Verse 6. For the LORD knoweth the way of the righteous: &c. To know as applied to God, denotes to approve, to take pleasure and complacency in the person and conduct of good men. Verily I know you not, i. e. I never approved of your character; The Lord knoweth them that are his, Mat. xxv. 12. 2 Tim. ii. 19. While the pious deeds of good men shall Le in everlasting remembrance: the memory of the wicked shall rot, and their way, their wicked courses, root and branch, shall so perish as finally to retain no existence in the universe. When the faithful to the death shall receive their crown of life: shame and misery shall be the portion, yet the promotion of fools, or the medium of their recovery, Prov. x. 28. Isa. i, 28. iii. 11.——— Considering the insnaring influence of evil company, and the progressive nature and fatal consequences of vice, let us carefully avoid the paths in which the wicked go. Let God's word be our delight and constant guide, his people our companions, his grace our actuating principle, and his glory and enjoyment our chief end; and then may we indulge the blessed hope of acceptance with Him now, and complete and endless happiness hereafter.
1 WHY rage the heathen? and vain things
Why do the people mind?
2 Kings of the earth do set themselves,
To plot against the LORD, and his
3 Let us asunder, break their bands,
4 He that in heaven sits, shall laugh:
5 Then shall he speak to them in wrath,
Verses 1, 2. Why do the heathen, or nations, rage? &c. These two verses are adduced by PETER and JOHN, Acts iv. 25, 26. as reeciving their completion in CHRIST; and there the psalm is ascribed to DAVID, They shew how vain and futile every attempt is to prevent the enlargement and establishment of his kingdom in the world; though abetted by the powers of earth and hell. Poole explains the last clause,Against the LORD, that is, against his Anointed;" as all that oppose the Son, in his revealed character and work, must of course oppose the Father. Verse 5. Let us break their bands asunder, &c. These bands and cords. so much hated by the wicked, denote the laws of CHRIST'S kingdom, and the salutary restraints they impose; to which corrupt nature will not be in Subjection. Here the powers in arins against MESSIAH Own these laws to be no less his than the Father's; and will not the time come when every tongue shall confess that he is supreme Lawgiver and Judge? The language of opposition to CHRIST and his gospel is,-We will not have this Man to reign over us. The pride of intellect is hostile to the doctrines of the gospel, and the moral depravity of the heart cannot be its precepts. The Scriptural discipline of CHRIST's house is equally opposed by the formal professor and the profane.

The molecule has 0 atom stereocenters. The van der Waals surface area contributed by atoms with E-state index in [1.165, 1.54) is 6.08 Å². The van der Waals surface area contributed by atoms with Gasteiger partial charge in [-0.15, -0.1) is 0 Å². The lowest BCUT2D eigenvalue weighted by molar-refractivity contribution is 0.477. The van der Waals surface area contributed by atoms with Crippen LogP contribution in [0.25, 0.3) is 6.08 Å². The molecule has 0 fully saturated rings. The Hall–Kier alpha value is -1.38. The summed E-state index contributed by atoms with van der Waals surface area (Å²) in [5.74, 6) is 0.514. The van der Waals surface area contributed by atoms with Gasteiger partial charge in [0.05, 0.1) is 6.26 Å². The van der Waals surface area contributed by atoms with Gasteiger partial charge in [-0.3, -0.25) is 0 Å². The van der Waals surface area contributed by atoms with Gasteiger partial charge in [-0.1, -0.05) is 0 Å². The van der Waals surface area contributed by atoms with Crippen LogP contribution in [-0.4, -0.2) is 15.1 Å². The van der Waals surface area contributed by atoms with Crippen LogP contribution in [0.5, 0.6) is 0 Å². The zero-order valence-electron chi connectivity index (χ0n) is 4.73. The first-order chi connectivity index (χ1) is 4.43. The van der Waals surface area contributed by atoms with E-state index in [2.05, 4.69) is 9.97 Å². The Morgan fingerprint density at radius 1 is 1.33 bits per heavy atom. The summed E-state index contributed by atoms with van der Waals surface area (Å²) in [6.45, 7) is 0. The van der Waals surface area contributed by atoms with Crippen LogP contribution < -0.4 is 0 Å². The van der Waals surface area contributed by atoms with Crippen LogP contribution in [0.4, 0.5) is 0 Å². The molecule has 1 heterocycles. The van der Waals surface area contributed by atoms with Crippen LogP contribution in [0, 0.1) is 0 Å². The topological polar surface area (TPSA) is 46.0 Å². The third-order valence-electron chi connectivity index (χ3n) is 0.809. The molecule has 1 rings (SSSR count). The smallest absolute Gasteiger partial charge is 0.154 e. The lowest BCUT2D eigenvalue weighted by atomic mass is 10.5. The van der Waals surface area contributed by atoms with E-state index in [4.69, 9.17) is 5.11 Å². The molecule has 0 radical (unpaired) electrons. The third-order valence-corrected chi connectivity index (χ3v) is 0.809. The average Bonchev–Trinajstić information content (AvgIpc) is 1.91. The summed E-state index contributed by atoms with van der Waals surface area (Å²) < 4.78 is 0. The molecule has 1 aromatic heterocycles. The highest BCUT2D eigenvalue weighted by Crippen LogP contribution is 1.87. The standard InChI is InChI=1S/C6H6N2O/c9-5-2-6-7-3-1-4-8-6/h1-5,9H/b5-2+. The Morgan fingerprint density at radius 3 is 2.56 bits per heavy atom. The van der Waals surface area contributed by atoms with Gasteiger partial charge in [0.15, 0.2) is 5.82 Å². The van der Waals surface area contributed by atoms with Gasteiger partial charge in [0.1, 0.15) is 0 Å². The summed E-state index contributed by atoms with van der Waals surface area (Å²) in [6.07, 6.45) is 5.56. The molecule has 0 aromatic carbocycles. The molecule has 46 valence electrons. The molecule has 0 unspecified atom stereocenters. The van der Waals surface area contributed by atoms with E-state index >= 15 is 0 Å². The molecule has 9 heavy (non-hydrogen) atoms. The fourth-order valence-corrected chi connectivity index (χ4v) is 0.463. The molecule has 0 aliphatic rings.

Verse 4. Ile that sitteth in the heavens shall laugh: the LORD shall have them in derision. His opponents may rule on earth: but he is infinitely above them, and can with a look or breath destroy his enemies. taught to pray to him as our Father in heaven. The language is borrowed from our mode of showing contempt, and marks the light in which he views the schemes of the politicians of the world. When human passions, or their innocent effects, are ascribed to GoD, we must remove far from Him every implied weakness.
Verse 5. Then shall he speak to them in wrath, &c. His words are in effect deeds, and these are expressed in the judginents which he inflicts on his enemies. His speaking is cft put for his acts, whether of mercy or vengeance, and is here explained by vering, or thwarting their schemes and punishing their persens.
6 Yet, notwithstanding, I have him
7 The sure decrce I will declare:
8 Ask of me, and for heritage
The heathen I'll make thine,
And for possession I to thee
Will give earth's utmost line.
Verse 6. Yet have I set my King upon my holy hill of Zion, or the hill of my holiness, as consecrated for his special residence. Set, Heb. anoinied, as Prov. viii. 12. both texts intending MESSIAH; as the attribute of divine wisdom can in no serse be said to be anointed. AS DAVID'S kingdom extended far beyond Zion, the figure of the church; so shall that of CHRIST, who is to reign in JACOB to the ends of the earth.